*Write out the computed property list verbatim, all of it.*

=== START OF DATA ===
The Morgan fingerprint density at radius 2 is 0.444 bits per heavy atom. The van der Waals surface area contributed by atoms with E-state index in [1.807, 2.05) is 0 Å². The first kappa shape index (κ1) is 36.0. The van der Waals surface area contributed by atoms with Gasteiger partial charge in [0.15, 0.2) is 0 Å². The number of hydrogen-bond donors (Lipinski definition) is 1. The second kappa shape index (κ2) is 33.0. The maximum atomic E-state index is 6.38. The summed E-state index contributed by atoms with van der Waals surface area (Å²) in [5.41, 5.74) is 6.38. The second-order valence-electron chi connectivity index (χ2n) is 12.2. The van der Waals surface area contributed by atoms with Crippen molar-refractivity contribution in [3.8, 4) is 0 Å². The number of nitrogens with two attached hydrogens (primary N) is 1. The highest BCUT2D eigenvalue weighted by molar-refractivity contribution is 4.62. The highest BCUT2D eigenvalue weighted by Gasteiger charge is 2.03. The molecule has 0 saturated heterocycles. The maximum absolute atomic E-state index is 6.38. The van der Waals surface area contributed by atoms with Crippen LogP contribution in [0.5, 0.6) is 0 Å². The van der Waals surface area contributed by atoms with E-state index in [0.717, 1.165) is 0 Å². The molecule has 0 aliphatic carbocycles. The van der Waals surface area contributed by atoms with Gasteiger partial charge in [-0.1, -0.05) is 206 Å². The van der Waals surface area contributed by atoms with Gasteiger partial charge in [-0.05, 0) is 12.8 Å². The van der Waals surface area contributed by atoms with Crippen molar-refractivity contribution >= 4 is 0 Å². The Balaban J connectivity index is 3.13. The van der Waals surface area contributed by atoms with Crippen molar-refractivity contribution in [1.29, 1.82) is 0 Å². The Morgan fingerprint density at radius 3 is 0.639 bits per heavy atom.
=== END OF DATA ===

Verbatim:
The Morgan fingerprint density at radius 2 is 0.444 bits per heavy atom. The van der Waals surface area contributed by atoms with E-state index in [1.807, 2.05) is 0 Å². The first kappa shape index (κ1) is 36.0. The van der Waals surface area contributed by atoms with Gasteiger partial charge in [0.15, 0.2) is 0 Å². The number of hydrogen-bond donors (Lipinski definition) is 1. The second kappa shape index (κ2) is 33.0. The maximum atomic E-state index is 6.38. The summed E-state index contributed by atoms with van der Waals surface area (Å²) in [5.41, 5.74) is 6.38. The second-order valence-electron chi connectivity index (χ2n) is 12.2. The van der Waals surface area contributed by atoms with Crippen molar-refractivity contribution in [3.8, 4) is 0 Å². The number of nitrogens with two attached hydrogens (primary N) is 1. The highest BCUT2D eigenvalue weighted by molar-refractivity contribution is 4.62. The highest BCUT2D eigenvalue weighted by Gasteiger charge is 2.03. The molecule has 0 saturated heterocycles. The maximum absolute atomic E-state index is 6.38. The van der Waals surface area contributed by atoms with Crippen LogP contribution in [0.5, 0.6) is 0 Å². The van der Waals surface area contributed by atoms with E-state index in [0.717, 1.165) is 0 Å². The molecule has 0 aliphatic carbocycles. The van der Waals surface area contributed by atoms with Gasteiger partial charge in [-0.1, -0.05) is 206 Å². The van der Waals surface area contributed by atoms with Gasteiger partial charge in [-0.05, 0) is 12.8 Å². The van der Waals surface area contributed by atoms with Crippen molar-refractivity contribution >= 4 is 0 Å². The Balaban J connectivity index is 3.13. The van der Waals surface area contributed by atoms with Crippen molar-refractivity contribution in [1.29, 1.82) is 0 Å². The Morgan fingerprint density at radius 3 is 0.639 bits per heavy atom.